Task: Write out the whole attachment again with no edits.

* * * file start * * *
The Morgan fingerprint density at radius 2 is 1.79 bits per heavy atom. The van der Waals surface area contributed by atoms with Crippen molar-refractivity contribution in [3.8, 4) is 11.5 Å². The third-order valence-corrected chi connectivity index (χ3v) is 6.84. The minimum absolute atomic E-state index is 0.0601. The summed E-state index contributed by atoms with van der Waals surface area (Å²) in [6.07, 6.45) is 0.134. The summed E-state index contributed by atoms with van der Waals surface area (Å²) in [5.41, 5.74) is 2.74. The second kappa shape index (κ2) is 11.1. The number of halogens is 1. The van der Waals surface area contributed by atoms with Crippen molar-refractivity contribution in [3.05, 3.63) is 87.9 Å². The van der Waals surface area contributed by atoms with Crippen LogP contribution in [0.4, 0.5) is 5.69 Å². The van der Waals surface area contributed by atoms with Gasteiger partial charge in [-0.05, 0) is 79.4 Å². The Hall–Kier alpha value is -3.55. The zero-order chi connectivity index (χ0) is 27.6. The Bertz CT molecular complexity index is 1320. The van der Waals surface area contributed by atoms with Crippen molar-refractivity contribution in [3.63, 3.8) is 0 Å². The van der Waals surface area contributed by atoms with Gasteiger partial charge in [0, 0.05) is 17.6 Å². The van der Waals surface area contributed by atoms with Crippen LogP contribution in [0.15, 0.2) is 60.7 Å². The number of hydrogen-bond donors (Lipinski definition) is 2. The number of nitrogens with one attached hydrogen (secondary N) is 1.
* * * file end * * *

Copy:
The Morgan fingerprint density at radius 2 is 1.79 bits per heavy atom. The van der Waals surface area contributed by atoms with Crippen molar-refractivity contribution in [3.8, 4) is 11.5 Å². The third-order valence-corrected chi connectivity index (χ3v) is 6.84. The minimum absolute atomic E-state index is 0.0601. The summed E-state index contributed by atoms with van der Waals surface area (Å²) in [6.07, 6.45) is 0.134. The summed E-state index contributed by atoms with van der Waals surface area (Å²) in [5.41, 5.74) is 2.74. The second kappa shape index (κ2) is 11.1. The number of halogens is 1. The van der Waals surface area contributed by atoms with Crippen molar-refractivity contribution in [3.05, 3.63) is 87.9 Å². The van der Waals surface area contributed by atoms with Crippen LogP contribution in [0.4, 0.5) is 5.69 Å². The van der Waals surface area contributed by atoms with Gasteiger partial charge in [-0.05, 0) is 79.4 Å². The Hall–Kier alpha value is -3.55. The zero-order chi connectivity index (χ0) is 27.6. The Bertz CT molecular complexity index is 1320. The van der Waals surface area contributed by atoms with Crippen molar-refractivity contribution in [3.63, 3.8) is 0 Å². The van der Waals surface area contributed by atoms with Gasteiger partial charge in [0, 0.05) is 17.6 Å². The van der Waals surface area contributed by atoms with Crippen LogP contribution in [0.15, 0.2) is 60.7 Å². The number of hydrogen-bond donors (Lipinski definition) is 2. The number of nitrogens with one attached hydrogen (secondary N) is 1.